Sunday, January 22, 2023

Jupiter is so Freaking Huge, it Doesn't Actually-orbit the Sun

 Jupiter, the fifth planet from the Sun, gas giant, and subject of the Juno mission, is Top. 

Huge. It's so huge, in fact, that it doesn't really orbit the Sun. Not exactly. With 2.5 times the mass of all the extra planets in the Solar System combined, it's big sufficient that the centre of gravity between Jupiter and the Sun doesn't really reside inside the Sun – rather, at a point in space presently above the Sun's surface.
When a small object orbits a large object in space, the less massive one doesn't actually travel in a perfect circle around the bigger one. Rather, equally objects orbit a joint centre of gravity.
In situations we're familiar with – like Earth orbit the much-larger Sun – the centre of seriousness resides so close to the centre of the bigger object that the impact of this phenomenon is negligible. The larger object doesn't seem to move, and the lesser one draws a circle around it.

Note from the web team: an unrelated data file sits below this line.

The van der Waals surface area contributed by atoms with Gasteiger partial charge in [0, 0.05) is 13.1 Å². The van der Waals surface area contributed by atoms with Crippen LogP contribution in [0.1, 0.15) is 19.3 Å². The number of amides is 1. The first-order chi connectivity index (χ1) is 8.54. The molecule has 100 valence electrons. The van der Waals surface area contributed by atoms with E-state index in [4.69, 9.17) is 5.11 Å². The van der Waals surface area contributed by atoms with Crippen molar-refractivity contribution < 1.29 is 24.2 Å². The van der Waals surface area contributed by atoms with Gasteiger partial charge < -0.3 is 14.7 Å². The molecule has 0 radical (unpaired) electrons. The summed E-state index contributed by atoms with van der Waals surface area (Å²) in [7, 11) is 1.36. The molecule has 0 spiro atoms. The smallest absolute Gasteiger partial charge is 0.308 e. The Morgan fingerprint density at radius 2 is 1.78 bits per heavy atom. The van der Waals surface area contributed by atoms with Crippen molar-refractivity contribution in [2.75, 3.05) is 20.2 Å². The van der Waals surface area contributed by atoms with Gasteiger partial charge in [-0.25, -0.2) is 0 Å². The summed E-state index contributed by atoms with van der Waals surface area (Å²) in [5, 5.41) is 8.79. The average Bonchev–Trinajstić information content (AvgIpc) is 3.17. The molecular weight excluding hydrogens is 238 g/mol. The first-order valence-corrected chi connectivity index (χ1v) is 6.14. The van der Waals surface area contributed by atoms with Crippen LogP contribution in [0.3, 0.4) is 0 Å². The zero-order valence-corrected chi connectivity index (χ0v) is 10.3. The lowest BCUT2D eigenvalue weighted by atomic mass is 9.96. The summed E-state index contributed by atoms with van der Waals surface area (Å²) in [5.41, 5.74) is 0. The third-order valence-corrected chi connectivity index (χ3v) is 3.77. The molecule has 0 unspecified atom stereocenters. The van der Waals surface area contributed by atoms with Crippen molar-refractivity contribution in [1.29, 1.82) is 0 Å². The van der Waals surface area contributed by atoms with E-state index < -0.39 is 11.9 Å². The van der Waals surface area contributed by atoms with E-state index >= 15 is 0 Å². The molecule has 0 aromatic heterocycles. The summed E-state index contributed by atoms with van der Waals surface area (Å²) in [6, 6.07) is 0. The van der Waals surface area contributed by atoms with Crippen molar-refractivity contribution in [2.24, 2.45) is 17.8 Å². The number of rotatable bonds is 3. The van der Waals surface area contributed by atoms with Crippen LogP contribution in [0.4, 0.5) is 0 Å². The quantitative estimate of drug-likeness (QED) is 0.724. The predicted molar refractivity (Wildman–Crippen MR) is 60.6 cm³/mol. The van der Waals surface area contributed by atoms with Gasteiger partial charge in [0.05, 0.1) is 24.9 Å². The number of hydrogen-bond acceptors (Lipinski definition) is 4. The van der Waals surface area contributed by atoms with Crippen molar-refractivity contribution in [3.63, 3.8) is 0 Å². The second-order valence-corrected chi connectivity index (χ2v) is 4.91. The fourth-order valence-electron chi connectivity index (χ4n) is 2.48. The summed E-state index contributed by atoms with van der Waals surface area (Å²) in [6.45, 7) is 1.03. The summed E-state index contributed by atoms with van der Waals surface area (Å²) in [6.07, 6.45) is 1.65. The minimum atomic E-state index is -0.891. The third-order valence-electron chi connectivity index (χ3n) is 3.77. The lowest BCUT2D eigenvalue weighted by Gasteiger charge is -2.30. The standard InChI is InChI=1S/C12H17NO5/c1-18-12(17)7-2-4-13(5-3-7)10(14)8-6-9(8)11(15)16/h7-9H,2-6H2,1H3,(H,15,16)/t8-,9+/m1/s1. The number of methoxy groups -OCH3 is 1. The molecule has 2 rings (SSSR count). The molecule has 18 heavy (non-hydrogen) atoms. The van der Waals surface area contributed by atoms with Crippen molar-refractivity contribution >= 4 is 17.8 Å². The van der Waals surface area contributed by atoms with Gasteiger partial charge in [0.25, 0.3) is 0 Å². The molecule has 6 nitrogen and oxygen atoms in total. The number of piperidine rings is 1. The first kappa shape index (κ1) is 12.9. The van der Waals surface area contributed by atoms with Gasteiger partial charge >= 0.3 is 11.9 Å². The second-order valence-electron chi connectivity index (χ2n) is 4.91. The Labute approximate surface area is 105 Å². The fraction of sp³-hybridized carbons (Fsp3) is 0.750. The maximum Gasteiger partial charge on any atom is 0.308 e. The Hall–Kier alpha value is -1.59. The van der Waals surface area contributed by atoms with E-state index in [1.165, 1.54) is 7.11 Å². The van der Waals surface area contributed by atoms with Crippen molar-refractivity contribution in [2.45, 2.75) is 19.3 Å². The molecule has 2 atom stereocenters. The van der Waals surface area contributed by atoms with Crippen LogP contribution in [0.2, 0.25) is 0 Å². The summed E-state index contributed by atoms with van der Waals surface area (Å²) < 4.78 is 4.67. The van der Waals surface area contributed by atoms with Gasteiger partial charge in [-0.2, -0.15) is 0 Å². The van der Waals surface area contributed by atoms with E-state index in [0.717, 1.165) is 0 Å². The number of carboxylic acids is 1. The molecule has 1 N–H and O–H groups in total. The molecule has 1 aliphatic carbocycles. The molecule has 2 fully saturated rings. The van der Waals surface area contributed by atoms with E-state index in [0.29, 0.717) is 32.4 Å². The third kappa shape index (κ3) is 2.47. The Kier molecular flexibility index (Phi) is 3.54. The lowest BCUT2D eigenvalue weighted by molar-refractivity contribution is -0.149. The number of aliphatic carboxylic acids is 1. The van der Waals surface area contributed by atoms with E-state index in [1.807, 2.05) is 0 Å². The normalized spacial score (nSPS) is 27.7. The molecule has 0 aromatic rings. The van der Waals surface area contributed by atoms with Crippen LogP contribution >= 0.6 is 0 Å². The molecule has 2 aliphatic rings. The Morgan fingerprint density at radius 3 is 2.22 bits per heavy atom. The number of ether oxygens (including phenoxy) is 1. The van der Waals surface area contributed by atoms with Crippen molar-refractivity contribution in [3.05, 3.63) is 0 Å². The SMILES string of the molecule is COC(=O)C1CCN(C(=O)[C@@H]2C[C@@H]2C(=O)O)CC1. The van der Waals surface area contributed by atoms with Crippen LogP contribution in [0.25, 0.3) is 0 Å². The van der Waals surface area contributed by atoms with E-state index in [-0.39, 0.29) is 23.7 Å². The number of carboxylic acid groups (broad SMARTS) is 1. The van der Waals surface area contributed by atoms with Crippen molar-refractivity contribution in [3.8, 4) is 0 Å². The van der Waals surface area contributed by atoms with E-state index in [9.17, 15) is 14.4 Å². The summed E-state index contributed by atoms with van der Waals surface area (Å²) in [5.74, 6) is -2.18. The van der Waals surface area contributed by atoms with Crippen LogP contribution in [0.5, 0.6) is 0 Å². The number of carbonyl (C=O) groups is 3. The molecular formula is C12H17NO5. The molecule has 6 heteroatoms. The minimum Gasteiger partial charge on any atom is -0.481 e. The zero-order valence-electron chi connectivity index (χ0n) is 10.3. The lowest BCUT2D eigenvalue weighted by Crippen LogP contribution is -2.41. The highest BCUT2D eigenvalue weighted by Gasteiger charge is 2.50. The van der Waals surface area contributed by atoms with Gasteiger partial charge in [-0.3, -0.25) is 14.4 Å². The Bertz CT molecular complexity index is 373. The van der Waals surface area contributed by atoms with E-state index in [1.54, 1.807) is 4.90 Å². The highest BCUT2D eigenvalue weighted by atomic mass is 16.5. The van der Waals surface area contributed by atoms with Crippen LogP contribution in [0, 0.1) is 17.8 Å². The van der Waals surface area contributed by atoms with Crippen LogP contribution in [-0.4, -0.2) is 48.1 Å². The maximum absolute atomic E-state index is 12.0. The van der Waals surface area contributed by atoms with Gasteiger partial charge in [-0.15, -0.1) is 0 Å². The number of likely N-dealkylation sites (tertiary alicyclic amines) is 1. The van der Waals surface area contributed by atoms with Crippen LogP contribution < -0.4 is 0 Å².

But reality is always extra complicated.
For example: when the International Space position (ISS) orbits Earth, equally Earth and the space station orbit their joint centre of gravity. But that centre of gravity is so idiotically close to the centre of Earth that the planet's motion roughly the point is not possible to spot – and the ISS follows a near-perfect circle around the whole planet.
The same truth holds when the majority planets orbit the Sun. The Sun is currently so much larger than Earth, Venus, Mercury, or even Saturn that their centres of mass with the Sun every one lie deep within the star itself.
That is, in essence, how Jupiter and the Sun go through space together – though the distances and sizes are far dissimilar. Jupiter is still only a fraction of the Sun's size.
So next time someone asks you for a crazy space detail, you'll know: Jupiter is so huge, it doesn't orbit the Sun.
Jupiter is so Freaking Huge, it Doesn't Actually-orbit the Sun

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